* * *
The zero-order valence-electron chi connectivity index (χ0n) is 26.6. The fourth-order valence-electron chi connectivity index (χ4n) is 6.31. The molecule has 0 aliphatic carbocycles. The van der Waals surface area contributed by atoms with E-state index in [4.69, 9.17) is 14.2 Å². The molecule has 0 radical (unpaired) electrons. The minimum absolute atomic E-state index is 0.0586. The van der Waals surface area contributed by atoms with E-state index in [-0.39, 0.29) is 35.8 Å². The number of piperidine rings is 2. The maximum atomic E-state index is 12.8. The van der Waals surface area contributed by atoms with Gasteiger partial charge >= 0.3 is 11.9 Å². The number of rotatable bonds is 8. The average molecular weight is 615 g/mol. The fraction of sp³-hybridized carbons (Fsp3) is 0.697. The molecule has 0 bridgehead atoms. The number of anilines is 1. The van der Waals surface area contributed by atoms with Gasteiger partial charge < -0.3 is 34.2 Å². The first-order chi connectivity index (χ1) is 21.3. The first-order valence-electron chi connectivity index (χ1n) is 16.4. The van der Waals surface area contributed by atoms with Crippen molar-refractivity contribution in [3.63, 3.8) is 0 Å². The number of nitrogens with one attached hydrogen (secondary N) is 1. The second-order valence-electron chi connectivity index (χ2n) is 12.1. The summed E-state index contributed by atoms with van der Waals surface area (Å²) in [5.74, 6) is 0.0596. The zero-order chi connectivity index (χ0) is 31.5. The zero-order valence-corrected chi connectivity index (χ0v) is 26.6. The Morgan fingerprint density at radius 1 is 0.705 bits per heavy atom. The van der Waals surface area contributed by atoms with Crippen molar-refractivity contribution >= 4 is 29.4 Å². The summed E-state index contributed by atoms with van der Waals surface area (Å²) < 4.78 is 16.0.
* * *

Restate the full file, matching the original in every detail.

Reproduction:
The zero-order valence-electron chi connectivity index (χ0n) is 26.6. The fourth-order valence-electron chi connectivity index (χ4n) is 6.31. The molecule has 0 aliphatic carbocycles. The van der Waals surface area contributed by atoms with E-state index in [4.69, 9.17) is 14.2 Å². The molecule has 0 radical (unpaired) electrons. The minimum absolute atomic E-state index is 0.0586. The van der Waals surface area contributed by atoms with E-state index in [-0.39, 0.29) is 35.8 Å². The number of piperidine rings is 2. The maximum atomic E-state index is 12.8. The van der Waals surface area contributed by atoms with Gasteiger partial charge >= 0.3 is 11.9 Å². The number of rotatable bonds is 8. The average molecular weight is 615 g/mol. The fraction of sp³-hybridized carbons (Fsp3) is 0.697. The molecule has 0 bridgehead atoms. The number of anilines is 1. The van der Waals surface area contributed by atoms with Gasteiger partial charge < -0.3 is 34.2 Å². The first-order chi connectivity index (χ1) is 21.3. The first-order valence-electron chi connectivity index (χ1n) is 16.4. The van der Waals surface area contributed by atoms with Crippen molar-refractivity contribution in [3.63, 3.8) is 0 Å². The number of nitrogens with one attached hydrogen (secondary N) is 1. The second-order valence-electron chi connectivity index (χ2n) is 12.1. The summed E-state index contributed by atoms with van der Waals surface area (Å²) in [5.74, 6) is 0.0596. The zero-order chi connectivity index (χ0) is 31.5. The zero-order valence-corrected chi connectivity index (χ0v) is 26.6. The Morgan fingerprint density at radius 1 is 0.705 bits per heavy atom. The van der Waals surface area contributed by atoms with Crippen molar-refractivity contribution >= 4 is 29.4 Å². The summed E-state index contributed by atoms with van der Waals surface area (Å²) < 4.78 is 16.0.